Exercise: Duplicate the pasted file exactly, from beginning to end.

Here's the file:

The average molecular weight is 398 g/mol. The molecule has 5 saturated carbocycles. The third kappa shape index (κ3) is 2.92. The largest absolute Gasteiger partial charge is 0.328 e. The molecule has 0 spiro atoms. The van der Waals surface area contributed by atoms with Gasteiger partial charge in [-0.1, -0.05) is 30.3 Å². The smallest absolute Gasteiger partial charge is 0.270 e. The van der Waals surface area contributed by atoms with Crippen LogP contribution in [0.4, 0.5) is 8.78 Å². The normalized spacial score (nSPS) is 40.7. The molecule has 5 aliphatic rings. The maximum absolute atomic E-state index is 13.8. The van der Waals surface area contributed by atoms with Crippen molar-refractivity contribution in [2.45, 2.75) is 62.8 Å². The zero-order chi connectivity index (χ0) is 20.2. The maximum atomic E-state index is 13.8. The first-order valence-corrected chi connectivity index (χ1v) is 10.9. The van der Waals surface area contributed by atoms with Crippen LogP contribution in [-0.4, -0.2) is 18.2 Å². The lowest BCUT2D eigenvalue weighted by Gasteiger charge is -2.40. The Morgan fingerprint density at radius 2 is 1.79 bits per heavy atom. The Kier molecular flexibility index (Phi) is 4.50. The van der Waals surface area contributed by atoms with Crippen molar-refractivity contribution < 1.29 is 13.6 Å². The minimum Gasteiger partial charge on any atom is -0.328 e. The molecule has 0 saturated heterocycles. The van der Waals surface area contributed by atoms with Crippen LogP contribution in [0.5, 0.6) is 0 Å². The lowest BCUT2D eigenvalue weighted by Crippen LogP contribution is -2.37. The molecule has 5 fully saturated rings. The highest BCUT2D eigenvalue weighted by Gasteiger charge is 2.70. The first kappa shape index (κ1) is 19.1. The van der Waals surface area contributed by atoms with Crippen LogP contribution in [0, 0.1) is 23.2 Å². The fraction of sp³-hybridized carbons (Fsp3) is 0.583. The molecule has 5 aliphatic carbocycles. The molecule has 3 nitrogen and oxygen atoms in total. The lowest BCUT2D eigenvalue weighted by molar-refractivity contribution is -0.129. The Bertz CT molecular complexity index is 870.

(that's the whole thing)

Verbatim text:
The average molecular weight is 398 g/mol. The molecule has 5 saturated carbocycles. The third kappa shape index (κ3) is 2.92. The largest absolute Gasteiger partial charge is 0.328 e. The molecule has 0 spiro atoms. The van der Waals surface area contributed by atoms with Gasteiger partial charge in [-0.1, -0.05) is 30.3 Å². The smallest absolute Gasteiger partial charge is 0.270 e. The van der Waals surface area contributed by atoms with Crippen LogP contribution in [0.4, 0.5) is 8.78 Å². The normalized spacial score (nSPS) is 40.7. The molecule has 5 aliphatic rings. The maximum absolute atomic E-state index is 13.8. The van der Waals surface area contributed by atoms with Crippen molar-refractivity contribution in [2.45, 2.75) is 62.8 Å². The zero-order chi connectivity index (χ0) is 20.2. The maximum atomic E-state index is 13.8. The first-order valence-corrected chi connectivity index (χ1v) is 10.9. The van der Waals surface area contributed by atoms with Crippen LogP contribution in [-0.4, -0.2) is 18.2 Å². The lowest BCUT2D eigenvalue weighted by Gasteiger charge is -2.40. The Morgan fingerprint density at radius 2 is 1.79 bits per heavy atom. The Kier molecular flexibility index (Phi) is 4.50. The van der Waals surface area contributed by atoms with Crippen molar-refractivity contribution < 1.29 is 13.6 Å². The minimum Gasteiger partial charge on any atom is -0.328 e. The molecule has 0 saturated heterocycles. The van der Waals surface area contributed by atoms with Crippen LogP contribution in [0.5, 0.6) is 0 Å². The lowest BCUT2D eigenvalue weighted by Crippen LogP contribution is -2.37. The molecule has 5 fully saturated rings. The highest BCUT2D eigenvalue weighted by Gasteiger charge is 2.70. The first kappa shape index (κ1) is 19.1. The van der Waals surface area contributed by atoms with Crippen LogP contribution in [0, 0.1) is 23.2 Å². The fraction of sp³-hybridized carbons (Fsp3) is 0.583. The molecule has 5 aliphatic carbocycles. The molecule has 3 nitrogen and oxygen atoms in total. The lowest BCUT2D eigenvalue weighted by molar-refractivity contribution is -0.129. The Bertz CT molecular complexity index is 870.